Adapting Malaria Services to Crises

In the face of the ongoing COVID-19 pandemic, climate change, and security challenges, malaria prevention is as crucial as ever. The U.S. President’s Malaria Initiative (PMI) VectorLink Project supports countries that carry out indoor residual spraying (IRS) and distribute insecticide-treated nets (ITNs) to kill malaria-transmitting mosquitoes. Recurring conflict in Mali led to challenges in preparation for the IRS campaign, and Ethiopia’s unstable security situation caused delays or suspension of IRS operations in impacted districts. To be effective, IRS spray coverage needs to reach at least 85%. Despite the challenges, PMI VectorLink Mali and Ethiopia demonstrated grit and flexibility, enabling both teams to successfully complete their 2021 IRS campaigns with high spray coverage.

In Mali, the PMI-supported IRS campaigns are in the Mopti region. This region has security conditions which make certain target communities inaccessible to non-residents. In preparation for an IRS campaign, the Environmental Compliance Officer (ECO) must inspect and rehabilitate all operations sites using a mobile checklist prior to the delivery of insecticide to the site.

Due to the security conditions in the Mopti region, PMI VectorLink Mali’s ECO worked closely with the nurse in charge of the health post for the area to remotely conduct the inspections and take requisite photos for both initial and final pre-season environmental compliance assessments (PSECAs). The nurse led the site rehabilitation with guidance and recommendations from the ECO at every step of the way. Using pictures, they had daily discussions to ensure adequate quality. As a result, the PMI VectorLink Mali team was able to obtain the authorization to deploy insecticide on time in all 19 operations sites.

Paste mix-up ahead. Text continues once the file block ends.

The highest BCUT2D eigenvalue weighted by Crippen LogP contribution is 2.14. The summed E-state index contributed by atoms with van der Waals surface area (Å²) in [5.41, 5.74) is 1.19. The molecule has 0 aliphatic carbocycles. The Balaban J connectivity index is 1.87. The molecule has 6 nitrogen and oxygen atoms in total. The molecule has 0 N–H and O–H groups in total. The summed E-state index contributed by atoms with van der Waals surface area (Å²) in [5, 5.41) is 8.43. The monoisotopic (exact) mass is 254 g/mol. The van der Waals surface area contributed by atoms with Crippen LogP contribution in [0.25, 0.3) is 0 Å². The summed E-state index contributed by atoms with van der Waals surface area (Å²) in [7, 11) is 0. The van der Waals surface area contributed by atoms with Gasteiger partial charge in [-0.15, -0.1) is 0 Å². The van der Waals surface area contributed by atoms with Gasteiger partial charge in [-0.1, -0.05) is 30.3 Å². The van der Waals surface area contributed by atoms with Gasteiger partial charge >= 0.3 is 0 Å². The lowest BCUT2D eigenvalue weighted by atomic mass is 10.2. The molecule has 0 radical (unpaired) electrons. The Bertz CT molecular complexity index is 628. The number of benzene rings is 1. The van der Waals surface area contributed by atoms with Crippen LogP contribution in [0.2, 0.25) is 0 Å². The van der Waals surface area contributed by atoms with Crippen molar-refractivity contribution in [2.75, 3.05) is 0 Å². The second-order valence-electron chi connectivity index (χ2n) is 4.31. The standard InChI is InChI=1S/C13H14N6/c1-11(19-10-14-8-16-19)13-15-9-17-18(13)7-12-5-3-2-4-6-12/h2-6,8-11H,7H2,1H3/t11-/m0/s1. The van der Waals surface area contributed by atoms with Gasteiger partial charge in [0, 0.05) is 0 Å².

In Ethiopia, the first two phases (out of three phases total) of PMI VectorLink’s 2021 IRS campaign occurred in areas with recurrent ethnic conflicts, which resulted in postponing or suspending operations in 14 out of 42 districts from those phases. In nearby districts, the IRS campaign experienced minor delays due to rental vehicle drivers’ hesitancy to travel to these volatile areas. The PMI VectorLink team went to extraordinary lengths to arrange transportation using locally available resources in some districts and changed the IRS implementation model from district-based to community-based in others, thereby prioritizing community ownership and minimizing the need for travel. Despite these setbacks, PMI VectorLink in collaboration with dedicated local partners, managed to start operations in all districts within a few days of the scheduled start date.

The success of the first two phases is a glowing testament to the mutual trust and confidence PMI VectorLink built with regional and district health bureaus, which enabled the team to pivot to community-based IRS where needed, engage local (Kebele) administrations and health extension workers (HEWs), and protect as many people as possible from malaria. When the national election date shifted from June 5th to June 21st, the team shifted IRS operations, too. The plans for phase three (which included six new IRS districts in a new region) were designed in a flexible manner in anticipation of possible election-related interruptions. The team was able to adapt the activity schedule with minimal disruptions.

When communities are inaccessible due to security challenges, communities impacted tend to be the most vulnerable to malaria. Working with local partners, such as the nurse in charge of the health post in Mali and the local administrations and HEWs in Ethiopia, enables malaria prevention services to be delivered to those that need protection against malaria the most.